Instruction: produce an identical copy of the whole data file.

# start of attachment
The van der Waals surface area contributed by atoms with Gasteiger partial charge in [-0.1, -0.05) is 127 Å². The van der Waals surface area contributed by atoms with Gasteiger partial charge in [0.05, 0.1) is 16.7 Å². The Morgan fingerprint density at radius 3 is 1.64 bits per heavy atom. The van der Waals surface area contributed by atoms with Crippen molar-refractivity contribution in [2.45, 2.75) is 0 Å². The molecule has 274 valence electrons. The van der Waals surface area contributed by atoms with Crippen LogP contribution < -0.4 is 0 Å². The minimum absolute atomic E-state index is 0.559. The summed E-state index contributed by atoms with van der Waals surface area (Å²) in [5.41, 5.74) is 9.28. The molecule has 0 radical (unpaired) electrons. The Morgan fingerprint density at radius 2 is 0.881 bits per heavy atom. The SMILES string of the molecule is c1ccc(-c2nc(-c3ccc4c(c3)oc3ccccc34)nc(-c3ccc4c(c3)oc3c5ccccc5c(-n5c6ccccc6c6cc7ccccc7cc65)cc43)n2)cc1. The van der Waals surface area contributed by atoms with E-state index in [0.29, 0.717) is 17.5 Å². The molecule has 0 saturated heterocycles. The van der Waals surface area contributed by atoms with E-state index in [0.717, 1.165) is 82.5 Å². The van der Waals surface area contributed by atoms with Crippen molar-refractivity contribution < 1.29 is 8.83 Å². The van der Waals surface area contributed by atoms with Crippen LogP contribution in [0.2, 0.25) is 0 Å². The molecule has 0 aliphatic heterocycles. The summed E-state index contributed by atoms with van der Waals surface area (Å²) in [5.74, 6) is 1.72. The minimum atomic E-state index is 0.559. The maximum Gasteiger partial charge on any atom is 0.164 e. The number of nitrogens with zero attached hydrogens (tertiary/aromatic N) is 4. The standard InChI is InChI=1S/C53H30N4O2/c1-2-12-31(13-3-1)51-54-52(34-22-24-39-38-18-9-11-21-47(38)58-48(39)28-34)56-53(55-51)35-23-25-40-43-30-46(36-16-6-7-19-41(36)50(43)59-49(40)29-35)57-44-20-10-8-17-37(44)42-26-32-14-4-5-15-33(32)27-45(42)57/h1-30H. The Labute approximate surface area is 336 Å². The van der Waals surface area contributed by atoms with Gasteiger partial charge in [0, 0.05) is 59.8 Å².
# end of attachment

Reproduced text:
The van der Waals surface area contributed by atoms with Gasteiger partial charge in [-0.1, -0.05) is 127 Å². The van der Waals surface area contributed by atoms with Gasteiger partial charge in [0.05, 0.1) is 16.7 Å². The Morgan fingerprint density at radius 3 is 1.64 bits per heavy atom. The van der Waals surface area contributed by atoms with Crippen molar-refractivity contribution in [2.45, 2.75) is 0 Å². The molecule has 274 valence electrons. The van der Waals surface area contributed by atoms with Crippen LogP contribution < -0.4 is 0 Å². The minimum absolute atomic E-state index is 0.559. The summed E-state index contributed by atoms with van der Waals surface area (Å²) in [5.41, 5.74) is 9.28. The molecule has 0 radical (unpaired) electrons. The Morgan fingerprint density at radius 2 is 0.881 bits per heavy atom. The SMILES string of the molecule is c1ccc(-c2nc(-c3ccc4c(c3)oc3ccccc34)nc(-c3ccc4c(c3)oc3c5ccccc5c(-n5c6ccccc6c6cc7ccccc7cc65)cc43)n2)cc1. The van der Waals surface area contributed by atoms with E-state index in [0.29, 0.717) is 17.5 Å². The molecule has 0 saturated heterocycles. The van der Waals surface area contributed by atoms with E-state index in [0.717, 1.165) is 82.5 Å². The van der Waals surface area contributed by atoms with Crippen molar-refractivity contribution < 1.29 is 8.83 Å². The van der Waals surface area contributed by atoms with Crippen LogP contribution in [0.2, 0.25) is 0 Å². The molecule has 0 aliphatic heterocycles. The summed E-state index contributed by atoms with van der Waals surface area (Å²) in [5.74, 6) is 1.72. The minimum atomic E-state index is 0.559. The maximum Gasteiger partial charge on any atom is 0.164 e. The number of nitrogens with zero attached hydrogens (tertiary/aromatic N) is 4. The standard InChI is InChI=1S/C53H30N4O2/c1-2-12-31(13-3-1)51-54-52(34-22-24-39-38-18-9-11-21-47(38)58-48(39)28-34)56-53(55-51)35-23-25-40-43-30-46(36-16-6-7-19-41(36)50(43)59-49(40)29-35)57-44-20-10-8-17-37(44)42-26-32-14-4-5-15-33(32)27-45(42)57/h1-30H. The Labute approximate surface area is 336 Å². The van der Waals surface area contributed by atoms with Gasteiger partial charge in [0, 0.05) is 59.8 Å².